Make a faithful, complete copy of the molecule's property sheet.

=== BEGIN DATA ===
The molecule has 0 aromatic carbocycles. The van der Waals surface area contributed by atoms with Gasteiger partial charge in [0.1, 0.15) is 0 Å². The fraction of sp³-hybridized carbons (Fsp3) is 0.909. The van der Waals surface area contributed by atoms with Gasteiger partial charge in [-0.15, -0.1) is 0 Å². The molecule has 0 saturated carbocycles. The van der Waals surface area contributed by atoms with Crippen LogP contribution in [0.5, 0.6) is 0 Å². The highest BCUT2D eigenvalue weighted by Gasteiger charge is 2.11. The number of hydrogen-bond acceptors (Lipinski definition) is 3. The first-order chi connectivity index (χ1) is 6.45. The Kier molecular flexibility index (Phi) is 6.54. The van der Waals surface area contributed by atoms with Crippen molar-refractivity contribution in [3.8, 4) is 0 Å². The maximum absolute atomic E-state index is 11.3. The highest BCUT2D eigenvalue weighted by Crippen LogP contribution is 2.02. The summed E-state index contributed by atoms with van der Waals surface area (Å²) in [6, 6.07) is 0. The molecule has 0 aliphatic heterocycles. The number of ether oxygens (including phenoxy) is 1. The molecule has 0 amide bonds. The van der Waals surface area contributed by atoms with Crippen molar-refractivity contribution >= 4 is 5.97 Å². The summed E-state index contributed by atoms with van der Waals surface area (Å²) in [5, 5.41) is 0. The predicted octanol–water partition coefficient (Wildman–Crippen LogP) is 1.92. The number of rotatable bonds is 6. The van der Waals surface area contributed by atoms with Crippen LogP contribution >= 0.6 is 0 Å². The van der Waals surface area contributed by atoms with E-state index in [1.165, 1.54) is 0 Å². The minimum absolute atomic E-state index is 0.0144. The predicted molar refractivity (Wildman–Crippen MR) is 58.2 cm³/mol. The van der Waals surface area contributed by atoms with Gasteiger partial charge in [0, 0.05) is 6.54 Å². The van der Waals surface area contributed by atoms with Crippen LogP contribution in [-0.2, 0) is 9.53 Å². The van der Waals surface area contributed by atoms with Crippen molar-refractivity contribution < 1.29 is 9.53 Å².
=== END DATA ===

The molecule has 0 aromatic carbocycles. The van der Waals surface area contributed by atoms with Gasteiger partial charge in [0.1, 0.15) is 0 Å². The fraction of sp³-hybridized carbons (Fsp3) is 0.909. The van der Waals surface area contributed by atoms with Gasteiger partial charge in [-0.15, -0.1) is 0 Å². The molecule has 0 saturated carbocycles. The van der Waals surface area contributed by atoms with Crippen LogP contribution in [0.5, 0.6) is 0 Å². The highest BCUT2D eigenvalue weighted by Gasteiger charge is 2.11. The number of hydrogen-bond acceptors (Lipinski definition) is 3. The first-order chi connectivity index (χ1) is 6.45. The Kier molecular flexibility index (Phi) is 6.54. The van der Waals surface area contributed by atoms with Crippen molar-refractivity contribution in [3.8, 4) is 0 Å². The maximum absolute atomic E-state index is 11.3. The highest BCUT2D eigenvalue weighted by Crippen LogP contribution is 2.02. The summed E-state index contributed by atoms with van der Waals surface area (Å²) in [6, 6.07) is 0. The molecule has 0 aliphatic heterocycles. The number of ether oxygens (including phenoxy) is 1. The molecule has 0 amide bonds. The van der Waals surface area contributed by atoms with Crippen molar-refractivity contribution >= 4 is 5.97 Å². The summed E-state index contributed by atoms with van der Waals surface area (Å²) in [5, 5.41) is 0. The predicted octanol–water partition coefficient (Wildman–Crippen LogP) is 1.92. The number of rotatable bonds is 6. The van der Waals surface area contributed by atoms with Crippen LogP contribution >= 0.6 is 0 Å². The van der Waals surface area contributed by atoms with E-state index in [1.165, 1.54) is 0 Å². The minimum absolute atomic E-state index is 0.0144. The predicted molar refractivity (Wildman–Crippen MR) is 58.2 cm³/mol. The van der Waals surface area contributed by atoms with Gasteiger partial charge in [0, 0.05) is 6.54 Å². The van der Waals surface area contributed by atoms with Crippen LogP contribution in [-0.2, 0) is 9.53 Å². The van der Waals surface area contributed by atoms with Crippen molar-refractivity contribution < 1.29 is 9.53 Å².